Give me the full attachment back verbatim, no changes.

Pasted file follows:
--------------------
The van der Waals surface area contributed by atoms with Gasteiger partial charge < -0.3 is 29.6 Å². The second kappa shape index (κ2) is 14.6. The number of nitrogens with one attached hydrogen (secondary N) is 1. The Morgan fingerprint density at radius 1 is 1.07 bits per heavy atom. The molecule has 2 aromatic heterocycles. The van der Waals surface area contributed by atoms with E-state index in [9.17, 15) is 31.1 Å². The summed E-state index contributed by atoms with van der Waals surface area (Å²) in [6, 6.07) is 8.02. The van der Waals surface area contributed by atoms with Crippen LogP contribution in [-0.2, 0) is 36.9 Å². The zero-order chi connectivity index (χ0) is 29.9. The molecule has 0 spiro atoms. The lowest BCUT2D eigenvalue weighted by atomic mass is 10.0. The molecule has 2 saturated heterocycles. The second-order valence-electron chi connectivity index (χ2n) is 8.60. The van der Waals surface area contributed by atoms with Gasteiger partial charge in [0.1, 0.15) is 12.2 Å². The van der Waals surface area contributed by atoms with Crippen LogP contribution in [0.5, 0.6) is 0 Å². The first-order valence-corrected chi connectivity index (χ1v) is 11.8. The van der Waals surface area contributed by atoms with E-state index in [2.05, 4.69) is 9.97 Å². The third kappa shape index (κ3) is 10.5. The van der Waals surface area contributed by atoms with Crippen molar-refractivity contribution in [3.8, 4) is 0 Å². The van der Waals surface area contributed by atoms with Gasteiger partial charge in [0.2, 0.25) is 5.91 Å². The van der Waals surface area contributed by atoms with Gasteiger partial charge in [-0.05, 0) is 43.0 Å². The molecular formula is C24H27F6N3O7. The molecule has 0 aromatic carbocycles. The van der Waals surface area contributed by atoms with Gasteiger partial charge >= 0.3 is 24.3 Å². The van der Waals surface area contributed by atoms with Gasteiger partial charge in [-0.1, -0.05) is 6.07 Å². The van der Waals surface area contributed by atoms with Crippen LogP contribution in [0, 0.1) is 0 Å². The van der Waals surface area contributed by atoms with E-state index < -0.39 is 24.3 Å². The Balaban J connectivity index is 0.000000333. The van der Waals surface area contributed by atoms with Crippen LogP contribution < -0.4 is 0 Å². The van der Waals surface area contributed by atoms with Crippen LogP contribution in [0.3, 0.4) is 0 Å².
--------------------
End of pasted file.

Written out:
The van der Waals surface area contributed by atoms with Gasteiger partial charge < -0.3 is 29.6 Å². The second kappa shape index (κ2) is 14.6. The number of nitrogens with one attached hydrogen (secondary N) is 1. The Morgan fingerprint density at radius 1 is 1.07 bits per heavy atom. The molecule has 2 aromatic heterocycles. The van der Waals surface area contributed by atoms with E-state index in [9.17, 15) is 31.1 Å². The summed E-state index contributed by atoms with van der Waals surface area (Å²) in [6, 6.07) is 8.02. The van der Waals surface area contributed by atoms with Crippen LogP contribution in [-0.2, 0) is 36.9 Å². The zero-order chi connectivity index (χ0) is 29.9. The molecule has 0 spiro atoms. The lowest BCUT2D eigenvalue weighted by atomic mass is 10.0. The molecule has 2 saturated heterocycles. The second-order valence-electron chi connectivity index (χ2n) is 8.60. The van der Waals surface area contributed by atoms with Gasteiger partial charge in [0.1, 0.15) is 12.2 Å². The van der Waals surface area contributed by atoms with Crippen LogP contribution in [0.5, 0.6) is 0 Å². The first-order valence-corrected chi connectivity index (χ1v) is 11.8. The van der Waals surface area contributed by atoms with E-state index in [2.05, 4.69) is 9.97 Å². The third kappa shape index (κ3) is 10.5. The van der Waals surface area contributed by atoms with Crippen molar-refractivity contribution in [3.8, 4) is 0 Å². The van der Waals surface area contributed by atoms with Gasteiger partial charge in [0.2, 0.25) is 5.91 Å². The van der Waals surface area contributed by atoms with Gasteiger partial charge in [-0.05, 0) is 43.0 Å². The molecular formula is C24H27F6N3O7. The molecule has 0 aromatic carbocycles. The van der Waals surface area contributed by atoms with Gasteiger partial charge >= 0.3 is 24.3 Å². The van der Waals surface area contributed by atoms with Gasteiger partial charge in [-0.1, -0.05) is 6.07 Å². The van der Waals surface area contributed by atoms with Crippen LogP contribution in [0, 0.1) is 0 Å². The van der Waals surface area contributed by atoms with E-state index < -0.39 is 24.3 Å². The Balaban J connectivity index is 0.000000333. The van der Waals surface area contributed by atoms with Crippen LogP contribution < -0.4 is 0 Å². The van der Waals surface area contributed by atoms with Crippen LogP contribution in [0.3, 0.4) is 0 Å².